sell 20,000 units. The company had no price, spending, or efficiency variances and writes off
production-volume variance to cost of goods sold. Actual data for 2014 are given as follows: 1.
2.
3.
4. Required
Prepare a 2014 income statement for Regina Company using variable costing.
Prepare a 2014 income statement for Regina Company using absorption costing.
Explain the differences in operating incomes obtained in requirements 1 and 2.
Regina’s management is considering implementing a bonus for the supervisors based on gross
margin under absorption costing. What incentives will this bonus plan create for the supervisors?
What modifications could Regina management make to improve such a plan? Explain briefly. 5) 12-22
Strategy, balanced scorecard. Stanmore Corporation makes a special-purpose
machine, D4H, used in the textile industry. Stanmore has designed the D4H machine for 2013 to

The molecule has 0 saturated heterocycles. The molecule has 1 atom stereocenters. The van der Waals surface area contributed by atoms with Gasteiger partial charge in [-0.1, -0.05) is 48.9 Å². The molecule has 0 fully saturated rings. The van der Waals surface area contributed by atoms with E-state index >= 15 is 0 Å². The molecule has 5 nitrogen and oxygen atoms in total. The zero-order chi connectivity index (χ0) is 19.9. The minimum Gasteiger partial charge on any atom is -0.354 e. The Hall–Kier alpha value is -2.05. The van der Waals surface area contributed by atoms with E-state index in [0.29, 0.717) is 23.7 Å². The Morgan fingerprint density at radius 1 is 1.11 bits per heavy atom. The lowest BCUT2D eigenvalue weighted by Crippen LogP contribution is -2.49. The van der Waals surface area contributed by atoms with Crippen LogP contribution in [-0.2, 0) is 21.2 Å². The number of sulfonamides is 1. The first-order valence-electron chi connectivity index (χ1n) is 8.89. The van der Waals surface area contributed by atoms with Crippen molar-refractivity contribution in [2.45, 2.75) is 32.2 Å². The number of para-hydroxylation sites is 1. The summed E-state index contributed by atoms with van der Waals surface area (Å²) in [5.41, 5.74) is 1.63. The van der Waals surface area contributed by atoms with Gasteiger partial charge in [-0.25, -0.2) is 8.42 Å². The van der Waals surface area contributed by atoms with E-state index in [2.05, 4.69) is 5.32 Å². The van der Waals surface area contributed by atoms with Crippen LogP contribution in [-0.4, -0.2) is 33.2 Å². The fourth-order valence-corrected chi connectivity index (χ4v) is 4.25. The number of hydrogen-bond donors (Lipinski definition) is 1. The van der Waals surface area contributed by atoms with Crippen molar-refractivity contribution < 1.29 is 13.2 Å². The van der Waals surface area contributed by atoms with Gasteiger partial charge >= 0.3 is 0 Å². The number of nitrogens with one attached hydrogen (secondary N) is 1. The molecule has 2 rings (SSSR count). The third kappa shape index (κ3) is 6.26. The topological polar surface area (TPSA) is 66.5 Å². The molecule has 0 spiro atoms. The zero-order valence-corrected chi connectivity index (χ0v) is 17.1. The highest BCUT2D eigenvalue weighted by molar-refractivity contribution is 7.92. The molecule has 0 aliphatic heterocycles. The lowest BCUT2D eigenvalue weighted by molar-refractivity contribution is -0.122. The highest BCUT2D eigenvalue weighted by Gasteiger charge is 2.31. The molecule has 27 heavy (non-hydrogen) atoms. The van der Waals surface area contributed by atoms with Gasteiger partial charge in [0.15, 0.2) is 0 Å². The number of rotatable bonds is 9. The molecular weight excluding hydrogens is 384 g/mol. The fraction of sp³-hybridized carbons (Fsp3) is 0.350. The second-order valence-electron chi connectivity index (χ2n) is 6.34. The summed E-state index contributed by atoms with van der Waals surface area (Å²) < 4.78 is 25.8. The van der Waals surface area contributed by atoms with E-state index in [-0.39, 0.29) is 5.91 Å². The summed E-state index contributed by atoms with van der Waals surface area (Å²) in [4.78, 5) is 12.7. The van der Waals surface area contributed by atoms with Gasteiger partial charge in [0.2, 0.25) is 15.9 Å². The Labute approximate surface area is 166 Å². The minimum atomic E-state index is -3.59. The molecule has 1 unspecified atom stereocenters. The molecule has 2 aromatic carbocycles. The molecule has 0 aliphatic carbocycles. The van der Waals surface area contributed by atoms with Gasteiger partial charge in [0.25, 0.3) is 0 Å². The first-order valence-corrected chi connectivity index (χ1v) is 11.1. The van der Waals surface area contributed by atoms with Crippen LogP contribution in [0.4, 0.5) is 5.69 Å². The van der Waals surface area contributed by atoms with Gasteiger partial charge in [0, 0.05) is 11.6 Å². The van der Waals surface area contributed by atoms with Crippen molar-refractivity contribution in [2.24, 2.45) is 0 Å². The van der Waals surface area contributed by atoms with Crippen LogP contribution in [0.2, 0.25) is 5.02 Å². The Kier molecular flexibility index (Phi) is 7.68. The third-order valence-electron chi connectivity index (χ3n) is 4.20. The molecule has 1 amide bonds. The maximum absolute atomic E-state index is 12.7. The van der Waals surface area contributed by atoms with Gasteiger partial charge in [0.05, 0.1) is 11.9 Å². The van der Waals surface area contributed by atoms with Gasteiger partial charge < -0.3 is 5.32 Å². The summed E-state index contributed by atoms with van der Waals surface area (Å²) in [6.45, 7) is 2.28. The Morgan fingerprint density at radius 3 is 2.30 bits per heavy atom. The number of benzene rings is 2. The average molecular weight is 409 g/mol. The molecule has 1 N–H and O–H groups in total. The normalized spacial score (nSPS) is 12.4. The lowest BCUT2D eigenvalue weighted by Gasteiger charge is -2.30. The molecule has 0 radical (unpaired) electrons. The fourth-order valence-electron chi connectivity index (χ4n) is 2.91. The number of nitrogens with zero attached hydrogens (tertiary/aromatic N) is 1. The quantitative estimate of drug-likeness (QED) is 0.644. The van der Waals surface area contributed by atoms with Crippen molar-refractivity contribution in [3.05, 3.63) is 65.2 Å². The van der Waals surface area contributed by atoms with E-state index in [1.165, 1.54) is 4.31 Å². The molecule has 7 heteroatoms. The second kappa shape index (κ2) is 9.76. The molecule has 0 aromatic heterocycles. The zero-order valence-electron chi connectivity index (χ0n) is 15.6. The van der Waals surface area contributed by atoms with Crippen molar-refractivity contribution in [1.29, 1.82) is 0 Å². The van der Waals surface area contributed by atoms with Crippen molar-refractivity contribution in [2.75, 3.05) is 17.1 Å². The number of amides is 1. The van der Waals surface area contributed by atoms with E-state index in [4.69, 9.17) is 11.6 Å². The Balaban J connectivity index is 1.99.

be distinct from its competitors. It has been generally regarded as a superior machine. Stanmore
presents the following data for 2012 and 2013.
1.
2.
3.
4.
5.
6.
7.
8.
9.
10. Units of D4H produced and sold
Selling price
Direct materials (kilograms)
Direct material cost per kilogram
Manufacturing capacity in units of D4H
Total conversion costs
Conversion cost per unit of capacity (row 6 ÷ row 5)
Selling and customer-service capacity
Total selling and customer-service costs
Selling and customer-service capacity cost per customer
(row 9 , row 8) 2012
200
$40,000
300,000
$8
250
2,000,000
$8,000
100 customers
$1,000,000 2013
210
$42,000
310,000
$8.50
250
2,025,000
$8,100
95 customers
$940,500 $10,000 $9,900 Stanmore produces no defective machines, but it wants to reduce direct materials usage per D4H
machine in 2013. Conversion costs in each year depend on production capacity defined in terms
of D4H units that can be produced, not the actual units produced. Selling and customer-service
costs depend on the number of customers that Stanmore can support, not the actual number of
customers it serves. Stanmore has 75customers in 2012 and 80 customers in 2013.
Required
1. Is Stanmore’s strategy one of product differentiation or cost leadership? Explain briefly.
2. Describe briefly key measures that you would include in Stanmore’s balanced scorecard and the
rea-sons for doing so.